Thankfully, it was again available within a few hours and I breathed a sigh of relief. A zoom meeting with a friend who lives abroad started with her asking what had happened to the paperback. She had tried to order in exactly that short timescale while it was awaiting the revision. Who said being an author only involved putting words on a page?

Despite all the problems, my first fantastic 5* review had me bouncing, and was quickly followed by others.

Is it worth all the stress and hassle if the actual income works out around a thousandth of the hourly minimum wage? Of course not, but the satisfaction of knowing someone actually read and enjoyed your book drives you on to write the next one. Sincere thanks to buyers, readers, bloggers, reviewers and supporters who have helped to keep me sane. A short break before the characters start calling, then here we go again!

Val’s Links

Amazon author page https://author.to/ValPortelli

YouTube ‘Val’s Tales’ http://www.youtube.com/channel/UCsmbM57q4SzHbOcx3CPbr1Q/

Facebook ‘Val’s Tales’ http://www.facebook.com/ValsTales

Twitter

@vals_tales https://twitter.com/ValPortelli

Goodreads http://www.goodreads.com/wwwgoodreadscomVal_Portelli

Blog http://www.Voinks.wordpress.com

Web site http://www.quirkyunicornbooks.wordpress.com

Guest Post #4 Hello Home…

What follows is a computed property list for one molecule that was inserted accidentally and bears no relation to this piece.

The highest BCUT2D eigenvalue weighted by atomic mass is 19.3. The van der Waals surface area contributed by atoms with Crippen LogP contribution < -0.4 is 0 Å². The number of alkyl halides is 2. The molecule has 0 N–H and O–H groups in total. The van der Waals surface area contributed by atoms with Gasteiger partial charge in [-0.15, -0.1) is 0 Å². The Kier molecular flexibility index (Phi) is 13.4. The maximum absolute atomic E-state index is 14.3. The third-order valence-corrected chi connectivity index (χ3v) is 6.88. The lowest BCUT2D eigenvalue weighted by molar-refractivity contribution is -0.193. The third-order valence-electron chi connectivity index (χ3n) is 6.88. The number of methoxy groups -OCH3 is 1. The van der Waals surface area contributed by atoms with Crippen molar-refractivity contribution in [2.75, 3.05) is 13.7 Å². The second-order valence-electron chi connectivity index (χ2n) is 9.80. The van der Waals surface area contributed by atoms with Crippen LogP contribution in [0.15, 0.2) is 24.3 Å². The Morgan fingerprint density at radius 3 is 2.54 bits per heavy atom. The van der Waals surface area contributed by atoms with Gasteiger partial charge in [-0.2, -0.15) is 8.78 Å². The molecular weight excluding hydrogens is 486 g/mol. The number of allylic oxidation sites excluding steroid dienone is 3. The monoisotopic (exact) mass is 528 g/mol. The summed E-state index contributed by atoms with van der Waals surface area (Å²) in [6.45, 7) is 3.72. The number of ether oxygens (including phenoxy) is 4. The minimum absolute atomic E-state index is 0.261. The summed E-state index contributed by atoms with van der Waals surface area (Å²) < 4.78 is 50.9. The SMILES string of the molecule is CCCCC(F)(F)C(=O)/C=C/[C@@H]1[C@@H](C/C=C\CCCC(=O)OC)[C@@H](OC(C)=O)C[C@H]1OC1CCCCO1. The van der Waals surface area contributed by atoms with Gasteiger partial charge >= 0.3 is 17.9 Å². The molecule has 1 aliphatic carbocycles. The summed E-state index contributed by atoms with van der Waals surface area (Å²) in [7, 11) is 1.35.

Welcome to another guest post for my ‘Hello Home…’ pandemic themed feature. It would seem all of us have experienced or are still experiencing a lockdown of some sort while the corona virus continues to blight our lives. Although we are all in the same situation, we experience it differently because our homes are all so different. Thinking about this inspired me to write a piece a few weeks ago dedicated to my house and what it has meant to me during these strange and unsettling times. Today please welcome author Susie Kearley who released her pandemic themed novel in January of this year. If you would like to know more about Susie and her writing, her links are at the end of the piece!

“Stay at Home” has been the clear message during lockdown in the UK. For me, it’s been easy. I work from home anyway, writing magazine articles, and when my husband joined me in March 2020, I appreciated the company.

Back in the autumn of 2019, I took two months off article writing to complete my novel – it’s a story about a fungal pandemic, which brings about the end of the world! At the start of 2020, I started looking for an agent, and then Covid struck, which I thought made my book really topical!